Nominate a Name Addition
Click below for the criteria, and form to nominate a name addition
to the Kentucky Law Enforcement Memorial Foundation monument:
about THE MEMORIAL
In November of 1999, Keith Monument Company was commissioned to work closely with the Foundation board to develop a memorial design equal with the sacrifice made by persons whose names are permanently displayed. A closely positioned donor’s area was designed through Keith Monument as well to properly recognize supporters of the Foundation and its mission.
The original 17-foot-long black granite monument was 3’6” in height and 2’10” in depth, and included five 3’6” x 2’8” stainless steel panels, on which the names of Kentucky law enforcement officers killed in the line of duty appeared. The monument interior consists of polished stainless steel plates and custom lights which allow for the blue light to shine through each of the names that are one-half-inch in height. Positioned along the bottom of the monument are the organizational seals of Kentucky’s six major police associations that support the Foundation, and the phrase, “Blessed Be the Peacekeepers.”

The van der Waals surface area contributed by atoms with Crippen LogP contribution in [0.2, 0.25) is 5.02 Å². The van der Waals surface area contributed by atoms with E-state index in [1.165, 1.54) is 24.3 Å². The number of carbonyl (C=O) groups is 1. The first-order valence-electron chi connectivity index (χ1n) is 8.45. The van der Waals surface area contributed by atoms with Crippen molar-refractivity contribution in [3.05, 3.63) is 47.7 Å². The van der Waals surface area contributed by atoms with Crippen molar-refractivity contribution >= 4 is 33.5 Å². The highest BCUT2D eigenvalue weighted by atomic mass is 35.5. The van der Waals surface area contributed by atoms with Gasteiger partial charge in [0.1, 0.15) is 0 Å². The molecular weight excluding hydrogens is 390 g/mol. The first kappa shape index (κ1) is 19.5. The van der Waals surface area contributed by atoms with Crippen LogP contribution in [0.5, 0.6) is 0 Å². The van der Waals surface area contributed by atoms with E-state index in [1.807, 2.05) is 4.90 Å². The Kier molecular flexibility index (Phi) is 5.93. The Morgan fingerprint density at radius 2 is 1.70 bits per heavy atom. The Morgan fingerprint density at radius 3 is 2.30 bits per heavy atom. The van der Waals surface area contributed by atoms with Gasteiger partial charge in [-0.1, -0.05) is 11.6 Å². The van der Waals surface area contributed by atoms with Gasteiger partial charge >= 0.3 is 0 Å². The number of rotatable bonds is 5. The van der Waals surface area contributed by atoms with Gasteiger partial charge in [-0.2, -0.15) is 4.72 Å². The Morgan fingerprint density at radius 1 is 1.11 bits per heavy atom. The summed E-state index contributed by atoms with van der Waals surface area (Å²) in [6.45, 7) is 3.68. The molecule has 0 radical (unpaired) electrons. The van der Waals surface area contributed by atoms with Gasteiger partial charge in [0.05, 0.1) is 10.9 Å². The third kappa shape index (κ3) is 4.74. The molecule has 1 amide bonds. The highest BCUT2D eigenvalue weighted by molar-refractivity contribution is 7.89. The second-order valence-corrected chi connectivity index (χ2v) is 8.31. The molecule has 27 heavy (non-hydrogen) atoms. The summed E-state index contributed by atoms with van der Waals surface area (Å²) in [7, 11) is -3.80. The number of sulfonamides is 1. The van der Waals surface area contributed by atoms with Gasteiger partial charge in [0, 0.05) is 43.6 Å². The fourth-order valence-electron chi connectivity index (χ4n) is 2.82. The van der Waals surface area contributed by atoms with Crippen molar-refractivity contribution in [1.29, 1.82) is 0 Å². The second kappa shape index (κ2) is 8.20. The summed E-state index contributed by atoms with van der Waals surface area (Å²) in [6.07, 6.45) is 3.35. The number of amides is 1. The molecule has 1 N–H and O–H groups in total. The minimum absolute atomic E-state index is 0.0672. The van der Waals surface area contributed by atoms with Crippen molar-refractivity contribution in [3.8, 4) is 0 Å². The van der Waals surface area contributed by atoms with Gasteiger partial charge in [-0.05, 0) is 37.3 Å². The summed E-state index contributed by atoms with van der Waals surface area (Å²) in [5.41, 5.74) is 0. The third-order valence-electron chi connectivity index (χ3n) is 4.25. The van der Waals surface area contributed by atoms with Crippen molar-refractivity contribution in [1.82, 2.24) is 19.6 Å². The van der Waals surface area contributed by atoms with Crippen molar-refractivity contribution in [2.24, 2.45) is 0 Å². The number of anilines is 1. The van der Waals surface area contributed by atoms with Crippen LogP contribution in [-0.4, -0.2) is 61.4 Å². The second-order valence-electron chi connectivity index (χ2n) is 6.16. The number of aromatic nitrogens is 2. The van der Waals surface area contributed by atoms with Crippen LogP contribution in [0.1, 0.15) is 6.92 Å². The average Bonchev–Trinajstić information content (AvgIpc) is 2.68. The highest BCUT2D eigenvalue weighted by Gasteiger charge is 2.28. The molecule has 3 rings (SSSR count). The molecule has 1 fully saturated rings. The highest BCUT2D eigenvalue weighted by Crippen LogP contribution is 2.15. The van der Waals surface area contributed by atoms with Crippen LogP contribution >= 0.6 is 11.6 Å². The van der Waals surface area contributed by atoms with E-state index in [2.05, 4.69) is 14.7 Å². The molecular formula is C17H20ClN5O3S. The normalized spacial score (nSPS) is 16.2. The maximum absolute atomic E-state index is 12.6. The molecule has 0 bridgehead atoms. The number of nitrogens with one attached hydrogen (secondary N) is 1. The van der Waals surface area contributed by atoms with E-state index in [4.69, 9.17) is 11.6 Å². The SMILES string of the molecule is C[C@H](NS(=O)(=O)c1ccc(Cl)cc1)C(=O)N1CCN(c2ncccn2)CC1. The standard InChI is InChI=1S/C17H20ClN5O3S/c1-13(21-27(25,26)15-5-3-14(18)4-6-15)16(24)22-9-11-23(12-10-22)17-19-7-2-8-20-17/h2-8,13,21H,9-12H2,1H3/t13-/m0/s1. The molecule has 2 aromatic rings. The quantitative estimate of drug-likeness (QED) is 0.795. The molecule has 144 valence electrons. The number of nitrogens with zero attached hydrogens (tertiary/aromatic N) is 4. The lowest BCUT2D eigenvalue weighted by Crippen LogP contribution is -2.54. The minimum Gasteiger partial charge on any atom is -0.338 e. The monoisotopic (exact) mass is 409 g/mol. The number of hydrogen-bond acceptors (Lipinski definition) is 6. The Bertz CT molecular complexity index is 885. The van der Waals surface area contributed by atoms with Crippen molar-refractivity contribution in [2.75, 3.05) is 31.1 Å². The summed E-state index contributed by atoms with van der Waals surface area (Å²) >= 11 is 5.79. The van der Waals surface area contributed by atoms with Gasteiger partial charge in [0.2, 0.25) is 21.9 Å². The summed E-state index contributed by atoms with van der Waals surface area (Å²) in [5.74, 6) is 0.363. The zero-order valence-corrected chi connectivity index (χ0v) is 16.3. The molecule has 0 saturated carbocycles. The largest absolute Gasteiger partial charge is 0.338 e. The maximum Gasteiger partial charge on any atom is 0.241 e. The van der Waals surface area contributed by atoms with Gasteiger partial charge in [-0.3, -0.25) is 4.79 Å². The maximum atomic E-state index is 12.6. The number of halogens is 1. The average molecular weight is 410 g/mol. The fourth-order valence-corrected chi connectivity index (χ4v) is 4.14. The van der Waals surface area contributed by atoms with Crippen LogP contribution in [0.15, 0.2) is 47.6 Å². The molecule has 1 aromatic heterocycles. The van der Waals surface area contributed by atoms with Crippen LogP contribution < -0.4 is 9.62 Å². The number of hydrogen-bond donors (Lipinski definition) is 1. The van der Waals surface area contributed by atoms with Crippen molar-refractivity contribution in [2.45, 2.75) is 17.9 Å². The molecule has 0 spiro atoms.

In 2005, the Kentucky Law Enforcement Memorial Foundation recognized the need to expand the memorial since it was near capacity. In 2007, an additional wing was added on each side, increasing the space for names by 80 percent. The monument also was relocated to a more aesthetically pleasing location that includes landscaping and a concrete/grass seating area facing the memorial.
The second week in May is designated National Law Enforcement Week in the United States. It is now possible to remember and honor those Kentucky officers who lost their lives in the line of duty at this impressive memorial located in front of the John W. Bizzack Law Enforcement Complex at the Department of Criminal Justice Training in Richmond, Kentucky.
"That $1,000 bought a lot of the tools to start cleaning up out there, plus bought some clothes for them because they lost all their clothes other than the clothes on their back. They lost everything."
~ James Oakley
"That $1,000 bought a lot of the tools to start cleaning up out there, plus bought some clothes for them because they lost all their clothes other than the clothes on their back. They lost everything." ~ James Oakley Henderson, Ky. former Henderson Police officer